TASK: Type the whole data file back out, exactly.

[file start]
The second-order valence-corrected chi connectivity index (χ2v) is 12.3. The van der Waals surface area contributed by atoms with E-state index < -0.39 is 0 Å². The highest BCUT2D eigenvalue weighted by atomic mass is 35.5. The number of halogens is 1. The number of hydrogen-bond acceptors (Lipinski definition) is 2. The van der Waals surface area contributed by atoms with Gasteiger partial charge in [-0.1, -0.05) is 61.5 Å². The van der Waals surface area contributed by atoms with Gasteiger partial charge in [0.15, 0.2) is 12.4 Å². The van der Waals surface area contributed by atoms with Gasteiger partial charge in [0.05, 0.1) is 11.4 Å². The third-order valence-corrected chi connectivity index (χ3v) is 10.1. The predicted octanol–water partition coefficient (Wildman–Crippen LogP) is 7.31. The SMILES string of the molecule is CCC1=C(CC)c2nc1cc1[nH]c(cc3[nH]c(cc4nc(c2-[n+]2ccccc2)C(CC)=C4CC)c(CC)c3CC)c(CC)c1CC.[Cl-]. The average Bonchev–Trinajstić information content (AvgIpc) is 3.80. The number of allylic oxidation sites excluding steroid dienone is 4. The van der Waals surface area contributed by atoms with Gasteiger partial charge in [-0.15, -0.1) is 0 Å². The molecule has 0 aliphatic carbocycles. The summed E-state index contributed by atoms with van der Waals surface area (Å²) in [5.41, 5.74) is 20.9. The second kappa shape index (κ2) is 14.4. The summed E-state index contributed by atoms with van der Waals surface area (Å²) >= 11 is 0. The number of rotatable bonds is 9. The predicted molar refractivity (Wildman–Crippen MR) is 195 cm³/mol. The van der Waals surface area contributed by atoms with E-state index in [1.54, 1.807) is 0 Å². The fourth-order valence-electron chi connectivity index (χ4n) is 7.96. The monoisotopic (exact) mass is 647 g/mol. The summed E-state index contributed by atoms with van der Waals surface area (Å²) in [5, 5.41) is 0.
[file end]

The second-order valence-corrected chi connectivity index (χ2v) is 12.3. The van der Waals surface area contributed by atoms with E-state index < -0.39 is 0 Å². The highest BCUT2D eigenvalue weighted by atomic mass is 35.5. The number of halogens is 1. The number of hydrogen-bond acceptors (Lipinski definition) is 2. The van der Waals surface area contributed by atoms with Gasteiger partial charge in [-0.1, -0.05) is 61.5 Å². The van der Waals surface area contributed by atoms with Gasteiger partial charge in [0.15, 0.2) is 12.4 Å². The van der Waals surface area contributed by atoms with Gasteiger partial charge in [0.05, 0.1) is 11.4 Å². The third-order valence-corrected chi connectivity index (χ3v) is 10.1. The predicted octanol–water partition coefficient (Wildman–Crippen LogP) is 7.31. The SMILES string of the molecule is CCC1=C(CC)c2nc1cc1[nH]c(cc3[nH]c(cc4nc(c2-[n+]2ccccc2)C(CC)=C4CC)c(CC)c3CC)c(CC)c1CC.[Cl-]. The average Bonchev–Trinajstić information content (AvgIpc) is 3.80. The number of allylic oxidation sites excluding steroid dienone is 4. The van der Waals surface area contributed by atoms with Gasteiger partial charge in [-0.15, -0.1) is 0 Å². The molecule has 0 aliphatic carbocycles. The summed E-state index contributed by atoms with van der Waals surface area (Å²) in [5.41, 5.74) is 20.9. The second kappa shape index (κ2) is 14.4. The summed E-state index contributed by atoms with van der Waals surface area (Å²) >= 11 is 0. The number of rotatable bonds is 9. The predicted molar refractivity (Wildman–Crippen MR) is 195 cm³/mol. The van der Waals surface area contributed by atoms with E-state index in [1.54, 1.807) is 0 Å². The fourth-order valence-electron chi connectivity index (χ4n) is 7.96. The monoisotopic (exact) mass is 647 g/mol. The summed E-state index contributed by atoms with van der Waals surface area (Å²) in [5, 5.41) is 0.